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Alex Edelman’s ‘Just for Us’ Off Broadway Review: A Jewish Comic Crashes a Meeting of Neo-Nazis

In this one-man show, Edelman recounts how he faced down the most hostile audience imaginable

The stand-up comic Alex Edelman is not ordinarily known for cutting-edge material or political satire — his go-to joke about Brexit, he admits, was to redub it “The Great British Break-Off.”

Instead, he’s an observational comic with an absurdist streak in the vein of Mike Birbiglia (who serves as a presenter of his new show). In “Just for Us,” which opened Wednesday at Off Broadway’s Cherry Lane Theatre, Edelman taps into much heftier material than his usual riffs about Koko, the sign-language-using gorilla.

That’s because Edelman, who grew up in an Orthodox Jewish household in Boston and endured 12 years of yeshiva schooling, decided that he wanted to face down one of the most hostile audiences any comic could imagine. He decided to crash a meeting of neo-Nazis and white supremacists in Queens, New York, that he saw listed online for anyone who was “curious about their whiteness.”

There, he meets a blond woman named Chelsea that he thinks he might be able to chat up as well as a senior citizen who greets him at the door while working on a 12,000-piece jigsaw puzzle. (“Maybe white supremacists’ puzzles are harder because they can’t recognize the faces,” he jokes.) He hears rants about the marriage of Prince Harry and Meghan Markle — and audible objections when one attendee drops the N-word. (It appears some New York white supremacists draw a line on terminology.)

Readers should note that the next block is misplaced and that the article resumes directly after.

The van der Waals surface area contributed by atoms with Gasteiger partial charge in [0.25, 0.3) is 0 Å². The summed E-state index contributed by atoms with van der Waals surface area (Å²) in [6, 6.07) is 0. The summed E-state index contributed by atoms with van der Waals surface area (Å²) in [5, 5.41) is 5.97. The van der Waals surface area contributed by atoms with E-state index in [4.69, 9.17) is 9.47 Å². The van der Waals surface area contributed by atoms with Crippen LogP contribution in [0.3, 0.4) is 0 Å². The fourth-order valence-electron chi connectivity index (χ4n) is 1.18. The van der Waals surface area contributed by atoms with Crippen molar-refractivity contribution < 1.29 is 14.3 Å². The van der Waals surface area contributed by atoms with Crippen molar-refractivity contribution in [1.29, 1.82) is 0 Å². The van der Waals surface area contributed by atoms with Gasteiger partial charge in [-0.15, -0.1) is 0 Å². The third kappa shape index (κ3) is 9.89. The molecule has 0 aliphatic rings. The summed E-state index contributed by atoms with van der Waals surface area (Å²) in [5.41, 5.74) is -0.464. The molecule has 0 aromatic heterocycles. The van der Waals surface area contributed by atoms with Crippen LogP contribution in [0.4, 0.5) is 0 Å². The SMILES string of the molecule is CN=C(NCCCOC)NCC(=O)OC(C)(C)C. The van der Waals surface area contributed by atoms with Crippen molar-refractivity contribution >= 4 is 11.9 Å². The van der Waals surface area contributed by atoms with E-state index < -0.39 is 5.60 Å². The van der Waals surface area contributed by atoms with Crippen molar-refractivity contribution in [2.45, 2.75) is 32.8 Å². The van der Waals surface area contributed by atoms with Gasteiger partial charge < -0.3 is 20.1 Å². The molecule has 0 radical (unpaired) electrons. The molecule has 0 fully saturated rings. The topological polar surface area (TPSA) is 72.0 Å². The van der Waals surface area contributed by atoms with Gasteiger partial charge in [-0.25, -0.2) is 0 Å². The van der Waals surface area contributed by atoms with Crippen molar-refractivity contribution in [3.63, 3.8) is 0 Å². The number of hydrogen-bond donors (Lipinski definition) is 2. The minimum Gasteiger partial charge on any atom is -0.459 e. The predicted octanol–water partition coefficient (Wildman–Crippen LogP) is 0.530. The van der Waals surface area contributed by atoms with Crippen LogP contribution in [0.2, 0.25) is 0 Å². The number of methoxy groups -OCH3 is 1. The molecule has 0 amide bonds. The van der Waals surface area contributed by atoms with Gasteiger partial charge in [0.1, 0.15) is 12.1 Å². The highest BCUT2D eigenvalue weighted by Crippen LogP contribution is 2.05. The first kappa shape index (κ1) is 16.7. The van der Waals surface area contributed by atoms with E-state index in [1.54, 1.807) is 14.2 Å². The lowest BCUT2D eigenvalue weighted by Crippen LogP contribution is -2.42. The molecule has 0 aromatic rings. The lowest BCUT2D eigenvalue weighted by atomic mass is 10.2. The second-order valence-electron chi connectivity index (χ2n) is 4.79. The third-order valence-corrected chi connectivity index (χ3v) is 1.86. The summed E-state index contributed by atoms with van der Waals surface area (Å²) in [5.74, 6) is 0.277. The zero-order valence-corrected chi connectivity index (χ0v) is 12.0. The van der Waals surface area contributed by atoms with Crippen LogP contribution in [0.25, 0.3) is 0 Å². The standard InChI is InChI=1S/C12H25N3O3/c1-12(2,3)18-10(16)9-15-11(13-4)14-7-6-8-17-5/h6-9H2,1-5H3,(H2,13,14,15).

When stuck on how to respond to the increasingly hostile comments by the 16 people at the meeting, Edelman retreats to his go-to, fail-safe response in any potentially awkward situation: “Can you believe it?”

And that proves to be a useful credo for his entire routine, where Edelman amiably recounts not only his encounter with 21st-century white supremacists but also detours into funny asides about his Jewish upbringing — from his brother competing for Israel in the winter Olympics to how Hanukkah is “the Diet Coke compared to the black-tar heroin of Christmas.”

Throughout, Edelman emerges as a disarming charmer whom you might imagine could ingratiate himself — at least for a while — even with people who object to his very existence. And one who not only lived to tell the tale, but tells it with wit and flare. Can you believe it?